What I Wanted What I Got
Windows XP Pro or Media Center [both run IIS (personal web server), unlike Windows Home; this proved to be a big limitation] Windows XP Media Center
Embedded wireless, preferably G 54g integrated 802.11b/g wireless LAN
512 MB or more RAM 1 GB (1024MB) DDR SDRAM
80 GB plus hard drive 100GB hard drive
CD/DVD Burning Double-layer DVD+-R/RW and CD-RW combo drive with LightScribe
built-in memory card reader 6-in-1 digital media card reader
Approximate Budget: $1000 Grand total: $1057.83 with $50 rebate

To give you an example of the price difference, CompUSA was selling this same computer at the beginning of April for $1249

I’ll put up some follow-up info when I actually get the laptop and put it through it’s paces.

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In search of the perfect laptop

I’m starting law school in the not to distant future and one of the first orders of business is to find the perfect laptop. The University of Houston law center techies have a recommended Dell laptop that gets you 3 years of free technical support, but frankly I’ve used a Dell for the last 3 years and it’s just not worth it, in my humble opinion.

So what constitutes the perfect laptop these days? Before I get down to the technical, let’s step back for a moment. What do I need to really do with a laptop?

Mostly basic stuff. Personally I think only fools buy new cars and laptops with the fastest processors. Fools or rich people, that is. Primarily, I need to be able to take notes, take quizes (on software that only plays nice with Windows apparently, no mac for me) and check e-mail in the library wirelessly. Those are the big three, for which just about any PC laptop will suffice. What does that mean so far?

  • Windows Laptop running XP Pro
  • Embedded wireless card, preferably G

However, some of my supplementary requirements will likely narrow the field quite a bit. My inner-geek desparately wants to be able to record the lectures I attend, either to share with fellow students or to review prior to the test. This will enable me to be less of a transcription machine during class (terrified I’ll miss the quirks that are on the final but not in the book) and be more engaged with the material, knowing I can always go back and review the tape if I get lost in a rabbit trail of thought. Ideally, I would like to have both audio and video. Video would require a video camera, a video camera that could capture the feed and the appropriate hardware hookups. Just doing Audio would require a mic-in and a microphone. Video would also require beefier hardware to handle the encoding. There are a lot of hardware/software combinations here, but I think I’ll be able to find one running the Windows Media Center, along with the appropriate inputs.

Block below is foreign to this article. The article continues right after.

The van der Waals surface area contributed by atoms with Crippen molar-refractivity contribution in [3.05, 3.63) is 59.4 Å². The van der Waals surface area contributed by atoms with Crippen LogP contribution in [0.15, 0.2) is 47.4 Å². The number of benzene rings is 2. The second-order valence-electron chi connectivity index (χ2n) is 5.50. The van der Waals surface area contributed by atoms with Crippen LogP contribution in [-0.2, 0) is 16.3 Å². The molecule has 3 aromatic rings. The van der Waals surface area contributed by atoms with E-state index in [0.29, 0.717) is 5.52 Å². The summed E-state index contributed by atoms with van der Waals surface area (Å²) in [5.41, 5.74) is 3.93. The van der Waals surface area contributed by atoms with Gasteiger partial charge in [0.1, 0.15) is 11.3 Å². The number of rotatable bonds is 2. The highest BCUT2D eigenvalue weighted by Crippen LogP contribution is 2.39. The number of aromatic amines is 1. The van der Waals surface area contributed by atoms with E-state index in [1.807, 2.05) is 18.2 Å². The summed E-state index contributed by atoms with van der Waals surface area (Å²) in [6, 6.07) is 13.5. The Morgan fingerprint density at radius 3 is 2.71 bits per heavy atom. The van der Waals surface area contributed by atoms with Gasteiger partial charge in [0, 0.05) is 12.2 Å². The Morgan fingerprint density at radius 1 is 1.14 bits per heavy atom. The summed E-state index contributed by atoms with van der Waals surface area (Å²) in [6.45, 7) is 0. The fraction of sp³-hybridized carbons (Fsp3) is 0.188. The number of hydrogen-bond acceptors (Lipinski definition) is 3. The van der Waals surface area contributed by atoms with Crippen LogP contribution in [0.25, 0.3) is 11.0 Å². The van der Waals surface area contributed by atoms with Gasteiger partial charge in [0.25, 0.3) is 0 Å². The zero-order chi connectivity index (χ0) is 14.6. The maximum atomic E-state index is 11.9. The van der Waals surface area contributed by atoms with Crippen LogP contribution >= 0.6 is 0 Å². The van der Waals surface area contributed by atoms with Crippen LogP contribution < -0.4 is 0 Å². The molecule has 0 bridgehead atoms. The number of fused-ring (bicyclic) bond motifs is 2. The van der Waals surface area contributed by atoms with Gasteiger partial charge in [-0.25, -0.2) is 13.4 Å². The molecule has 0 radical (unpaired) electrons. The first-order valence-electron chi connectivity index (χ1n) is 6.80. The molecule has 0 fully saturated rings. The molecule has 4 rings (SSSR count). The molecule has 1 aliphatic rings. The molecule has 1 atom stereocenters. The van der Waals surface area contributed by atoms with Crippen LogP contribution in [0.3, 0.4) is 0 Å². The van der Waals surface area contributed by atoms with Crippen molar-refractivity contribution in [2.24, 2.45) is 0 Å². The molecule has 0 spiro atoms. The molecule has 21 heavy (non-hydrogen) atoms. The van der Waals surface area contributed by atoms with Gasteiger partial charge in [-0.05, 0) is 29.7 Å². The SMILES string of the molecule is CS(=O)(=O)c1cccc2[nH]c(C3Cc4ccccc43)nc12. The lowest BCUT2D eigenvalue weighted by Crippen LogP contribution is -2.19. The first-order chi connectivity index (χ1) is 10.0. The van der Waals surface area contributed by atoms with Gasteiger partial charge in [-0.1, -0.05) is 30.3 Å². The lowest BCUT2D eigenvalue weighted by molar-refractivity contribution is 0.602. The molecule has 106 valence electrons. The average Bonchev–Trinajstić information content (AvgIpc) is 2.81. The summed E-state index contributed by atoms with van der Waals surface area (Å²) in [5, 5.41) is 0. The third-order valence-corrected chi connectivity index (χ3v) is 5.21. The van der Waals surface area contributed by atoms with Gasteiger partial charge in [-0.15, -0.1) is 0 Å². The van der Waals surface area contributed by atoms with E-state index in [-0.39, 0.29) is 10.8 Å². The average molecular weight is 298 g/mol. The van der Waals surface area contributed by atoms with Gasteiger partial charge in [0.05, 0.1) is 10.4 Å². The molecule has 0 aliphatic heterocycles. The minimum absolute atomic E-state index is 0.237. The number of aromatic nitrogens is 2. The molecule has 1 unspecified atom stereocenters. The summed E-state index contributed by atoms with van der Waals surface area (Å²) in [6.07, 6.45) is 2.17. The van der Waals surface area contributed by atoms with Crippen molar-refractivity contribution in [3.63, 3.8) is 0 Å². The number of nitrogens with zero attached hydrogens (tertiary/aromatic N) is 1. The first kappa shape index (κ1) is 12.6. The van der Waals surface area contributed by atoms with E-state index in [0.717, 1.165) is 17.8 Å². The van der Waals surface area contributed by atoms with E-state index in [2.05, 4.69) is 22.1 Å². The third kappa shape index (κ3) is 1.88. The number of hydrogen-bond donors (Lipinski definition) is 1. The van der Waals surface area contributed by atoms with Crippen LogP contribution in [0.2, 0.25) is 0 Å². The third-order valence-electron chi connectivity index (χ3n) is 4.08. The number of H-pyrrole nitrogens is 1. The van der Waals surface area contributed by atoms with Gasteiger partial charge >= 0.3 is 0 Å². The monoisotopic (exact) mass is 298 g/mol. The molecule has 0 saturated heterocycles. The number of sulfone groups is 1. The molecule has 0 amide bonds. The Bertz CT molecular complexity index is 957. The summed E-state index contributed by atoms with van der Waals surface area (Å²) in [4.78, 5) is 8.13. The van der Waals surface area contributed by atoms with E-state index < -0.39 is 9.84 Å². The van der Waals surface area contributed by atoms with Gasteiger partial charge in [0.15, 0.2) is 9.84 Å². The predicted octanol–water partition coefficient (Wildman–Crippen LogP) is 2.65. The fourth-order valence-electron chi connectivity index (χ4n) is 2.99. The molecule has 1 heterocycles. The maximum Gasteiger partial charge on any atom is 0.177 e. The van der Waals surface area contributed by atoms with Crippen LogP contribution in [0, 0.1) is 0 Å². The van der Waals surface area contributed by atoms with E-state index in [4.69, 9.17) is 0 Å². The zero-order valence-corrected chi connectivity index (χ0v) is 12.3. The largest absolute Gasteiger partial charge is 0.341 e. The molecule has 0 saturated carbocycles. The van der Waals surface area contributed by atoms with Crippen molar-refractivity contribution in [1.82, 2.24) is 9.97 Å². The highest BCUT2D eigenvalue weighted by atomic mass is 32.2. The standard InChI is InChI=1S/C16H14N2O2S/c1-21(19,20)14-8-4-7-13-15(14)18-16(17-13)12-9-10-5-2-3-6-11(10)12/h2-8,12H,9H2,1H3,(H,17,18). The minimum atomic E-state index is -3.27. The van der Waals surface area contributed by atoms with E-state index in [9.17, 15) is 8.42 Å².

• Windows Laptop running XP Pro Windows Media Center
  • RCA or S-video inputs (not sure about this one)
  • 80 GB plus hard drive
  • 512 MB plus RAM

Since I’ll be away from home a lot, I’d like my computer to serve as a mobile command center. I’ve signed up for Skype and plan on getting Houston number in lieu of a land-line. As I’ve discovered, headsets are unworkable and you never have them set up when someone calls, so a built-in microphone is a must. Skype does video conferencing as well, so a built-in web cab would be ideal. So far I’ve only seen these in Sony VIAOs.

  • built-in microphone
  • built-in web cam

Storage and media are another issue. Any laptop I get must have a CD burner (CDRW) and it would be awfully nice to have a DVD-RW for backup purposes. With an eye on cost, though, only CDRW is a necessity. Also, since I like to take pictures and I hate camera cables, a built-in memory card reader is a must.

  • CDRW
  • built-in memory card reader

So that’s my initial list. Expensive? Normally, but I think I can find some diamonds in the rough. I don’t want to spend more than $1000. Definitely not more than $1200. Rebates abound and deal-watchers have plenty of tools at their disposal on the internet now. Since I won’t be ready to buy for another couple of months, this is mostly just to see what’s out there, but it would be nice to know, wouldn’t it?

What’s next? Off to Best Buy to see if there are any intangibles I’ve overlooked.

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Survival Skills – Open a Beer Bottle with Piece of Paper

Video: Open Beer Bottles with a Piece of Paper. (via lifehacker)